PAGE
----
Ukraine: European Investigations Guide 2018 Features Chapter On Ukraine

Last Updated: 13 June 2018
Article by Ario Dehghani


1. Do any specific procedures need to be considered in case a whistleblower report sets off an internal investigation (e.g. for whistleblower protection)?

General employment law principles apply to whistleblowers who are employees. They cannot be dismissed or otherwise penalised for making a report where that report relates to actual or potential suspicions of illegal behaviour or behaviour that is contrary to the public interest.

If the whistleblower report is made to law enforcement authorities (e.g. the prosecutor's office, the Police, the National Anti-Corruption Bureau, the National Agency on Corruption Prevention), the whistleblower can request the authorities to protect them and their families where there is a threat to life.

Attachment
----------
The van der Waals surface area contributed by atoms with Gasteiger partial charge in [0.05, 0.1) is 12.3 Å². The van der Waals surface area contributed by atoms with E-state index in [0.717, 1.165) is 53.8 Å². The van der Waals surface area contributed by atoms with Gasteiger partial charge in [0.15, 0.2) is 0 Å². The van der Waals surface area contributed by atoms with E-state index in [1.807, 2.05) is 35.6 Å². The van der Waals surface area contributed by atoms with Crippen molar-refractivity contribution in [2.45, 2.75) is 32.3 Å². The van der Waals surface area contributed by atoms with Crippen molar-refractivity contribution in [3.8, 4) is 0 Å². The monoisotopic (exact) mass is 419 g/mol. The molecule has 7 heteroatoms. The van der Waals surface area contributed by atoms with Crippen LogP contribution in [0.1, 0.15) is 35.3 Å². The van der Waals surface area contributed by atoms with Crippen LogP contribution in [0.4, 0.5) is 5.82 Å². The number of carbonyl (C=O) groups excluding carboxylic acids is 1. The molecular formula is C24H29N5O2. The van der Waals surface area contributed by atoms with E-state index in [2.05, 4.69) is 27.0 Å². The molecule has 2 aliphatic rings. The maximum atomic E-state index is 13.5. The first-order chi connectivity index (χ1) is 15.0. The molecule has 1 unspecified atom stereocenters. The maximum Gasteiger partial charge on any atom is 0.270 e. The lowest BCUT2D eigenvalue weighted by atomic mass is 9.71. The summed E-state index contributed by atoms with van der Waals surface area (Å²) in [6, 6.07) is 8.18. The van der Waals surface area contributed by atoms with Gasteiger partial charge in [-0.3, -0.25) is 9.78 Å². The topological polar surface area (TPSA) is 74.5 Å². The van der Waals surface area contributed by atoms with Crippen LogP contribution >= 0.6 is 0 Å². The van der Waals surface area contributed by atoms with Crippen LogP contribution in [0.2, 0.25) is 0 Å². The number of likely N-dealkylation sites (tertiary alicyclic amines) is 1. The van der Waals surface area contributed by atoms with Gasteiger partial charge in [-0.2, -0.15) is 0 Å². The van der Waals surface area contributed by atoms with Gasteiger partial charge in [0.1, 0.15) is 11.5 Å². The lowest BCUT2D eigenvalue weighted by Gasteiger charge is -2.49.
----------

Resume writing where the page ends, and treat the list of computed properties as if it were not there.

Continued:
In addition, Ukrainian law provides that an internal investigation must be conducted in certain circumstances. In particular, the Law on Preventing Corruption provides that certain types of entities, including certain public authorities and public entities (which include state-owned and municipality-owned entities) must have anticorruption programmes in place which should include the conduct of internal investigations.

Where a whistleblowing report is made to a law enforcement authority, the authority concerned is required to review anonymously filed whistleblower reports within 15 days (or maximum 30 days) and non-anonymously filed reports within one month (or maximum 45 days).

There is no specific procedure for reviewing whistleblower reports made to private companies. However, the Model Anti-Corruption Programme for legal entities, which applies to:

  • Companies (including foreign-owned companies) which participate in the public procurement procedure for projects equal to or exceeding 20 million Hrywnja; and
  • Public entities (as described above) and entities, where the state or municipality own 50 or more percent, and have 50 or more employees and an annual income exceeding 70 million Hrywnja provides that relevant companies must have an anti-corruption programme in place which includes a procedure for internal investigations.